DG of Health Services(DGHS) Mr. Jagdish Prasad has demanded that all small and big fast food chains in India stop using antibiotics in chicken and other food products. Continue reading
India’s food regulator, the Food Safety and Standards Authority of India (FSSAI), launched an “Indian Organic Integrity Data Base”, to help consumers verify the authenticity of organic food. It has introduced a common logo for “organic foods” with the tagline ‘Jaivik Bharat’. Continue reading
Ashirwaad Rajma (red kidney beans) Masala is a popular readymade food product.
Ready to eat meals like these generally contain high amount of salt.
The product also contains an unspecified vegetable oil in it, most vegetable oils contain high amounts of biologically active fats called Omega-6 polyunsaturated fatty acids. Excess polyunsaturated fats may react with oxygen and oxidised Omega-6 fats can damage body functions and perhaps even vital structures like DNA. In addition, consumers need clear information about the type of vegetable oil used, so that they can take action to maintain a healthy balance between Omega-3 and Omega-6 fatty acid consumption. Continue reading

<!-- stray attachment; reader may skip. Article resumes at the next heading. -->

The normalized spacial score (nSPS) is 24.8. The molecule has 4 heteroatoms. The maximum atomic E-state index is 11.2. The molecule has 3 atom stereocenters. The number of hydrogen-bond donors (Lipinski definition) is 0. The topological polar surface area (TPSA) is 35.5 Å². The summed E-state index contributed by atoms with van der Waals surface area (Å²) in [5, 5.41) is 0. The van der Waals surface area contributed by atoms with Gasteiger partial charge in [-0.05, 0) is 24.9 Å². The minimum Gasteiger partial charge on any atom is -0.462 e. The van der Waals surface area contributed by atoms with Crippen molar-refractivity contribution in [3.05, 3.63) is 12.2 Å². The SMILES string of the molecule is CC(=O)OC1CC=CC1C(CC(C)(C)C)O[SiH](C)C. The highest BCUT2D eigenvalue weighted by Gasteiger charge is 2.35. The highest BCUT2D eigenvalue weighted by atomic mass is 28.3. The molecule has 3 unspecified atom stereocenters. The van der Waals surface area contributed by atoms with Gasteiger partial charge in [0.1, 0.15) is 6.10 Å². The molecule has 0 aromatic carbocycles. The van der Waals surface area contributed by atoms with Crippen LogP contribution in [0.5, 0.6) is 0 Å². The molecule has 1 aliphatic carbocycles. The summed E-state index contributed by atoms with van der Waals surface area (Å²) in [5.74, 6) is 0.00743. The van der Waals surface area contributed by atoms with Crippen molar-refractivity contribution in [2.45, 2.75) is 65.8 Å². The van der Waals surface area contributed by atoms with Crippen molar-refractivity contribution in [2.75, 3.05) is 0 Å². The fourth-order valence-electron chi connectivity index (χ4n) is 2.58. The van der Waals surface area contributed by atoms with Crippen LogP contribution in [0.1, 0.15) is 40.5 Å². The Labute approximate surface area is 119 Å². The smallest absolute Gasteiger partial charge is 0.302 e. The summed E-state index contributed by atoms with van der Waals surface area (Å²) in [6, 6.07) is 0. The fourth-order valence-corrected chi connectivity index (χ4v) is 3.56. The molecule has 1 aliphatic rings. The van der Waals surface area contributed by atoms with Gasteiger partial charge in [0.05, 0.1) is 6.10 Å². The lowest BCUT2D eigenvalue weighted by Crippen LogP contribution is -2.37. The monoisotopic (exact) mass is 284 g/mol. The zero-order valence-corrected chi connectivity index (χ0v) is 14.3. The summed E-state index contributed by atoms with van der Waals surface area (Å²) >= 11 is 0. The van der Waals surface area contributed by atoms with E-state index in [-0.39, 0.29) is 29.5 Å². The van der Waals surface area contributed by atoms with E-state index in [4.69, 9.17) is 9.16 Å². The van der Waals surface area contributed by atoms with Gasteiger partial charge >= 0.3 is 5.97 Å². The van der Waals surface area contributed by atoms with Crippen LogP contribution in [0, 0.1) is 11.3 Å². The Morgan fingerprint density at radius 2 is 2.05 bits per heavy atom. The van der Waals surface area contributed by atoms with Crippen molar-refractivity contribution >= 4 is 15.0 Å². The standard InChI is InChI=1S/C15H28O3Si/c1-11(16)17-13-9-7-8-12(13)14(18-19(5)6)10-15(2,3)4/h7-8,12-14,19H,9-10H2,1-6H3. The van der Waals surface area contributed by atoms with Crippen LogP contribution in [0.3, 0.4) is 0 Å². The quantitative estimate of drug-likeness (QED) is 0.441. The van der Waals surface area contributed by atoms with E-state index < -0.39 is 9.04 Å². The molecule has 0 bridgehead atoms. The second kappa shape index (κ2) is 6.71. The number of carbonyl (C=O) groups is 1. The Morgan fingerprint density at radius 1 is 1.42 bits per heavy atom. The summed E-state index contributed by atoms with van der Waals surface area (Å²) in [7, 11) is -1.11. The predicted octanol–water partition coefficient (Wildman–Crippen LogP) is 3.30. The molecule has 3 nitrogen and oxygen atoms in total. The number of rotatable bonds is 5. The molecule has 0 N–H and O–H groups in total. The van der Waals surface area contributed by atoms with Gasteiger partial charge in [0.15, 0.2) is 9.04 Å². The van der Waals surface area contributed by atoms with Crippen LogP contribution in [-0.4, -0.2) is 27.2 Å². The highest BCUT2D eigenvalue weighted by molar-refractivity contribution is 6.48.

Health ministry has proposed to restrict use of terms like “fresh”, “natural”, “traditional” and “original” in advertisements for food items.
The draft Food Safety and Standards (Advertisement and Claims) Regulation prepared by FSSAI, states the term “fresh” can only be applied to products which have not been processed in any manner except washed, peeled, chilled, trimmed and put through other processing necessary for making it safe for consumption, without altering its basic characteristics.
It further states that “A food containing additives and/or subjected to packaging, storing or any other supply chain processes that control freshness shall not be termed as “freshly stored” or “freshly packed”.
The draft, which is with IANS, also seeks to restrict the use of the word “natural” to only food derived from a recognised source such as a plant, animal, micro-organism or mineral and to which nothing has been added.
Furan is a chemical contaminants that forms in foods during traditional heat treatment techniques, like cooking, jarring and canning.
They combine with compounds like methylfurans (2-methylfuran, 3-methylfuran and 2,5-dimethylfuran), these volatile compounds are derived from precursors like ascorbic acid, amino acids, carbohydrates, unsaturated fatty acids and carotenoids.
The amount of Furan found in food depends on things like food type, processing and cooking conditions, and evaporation during food preparation. Continue reading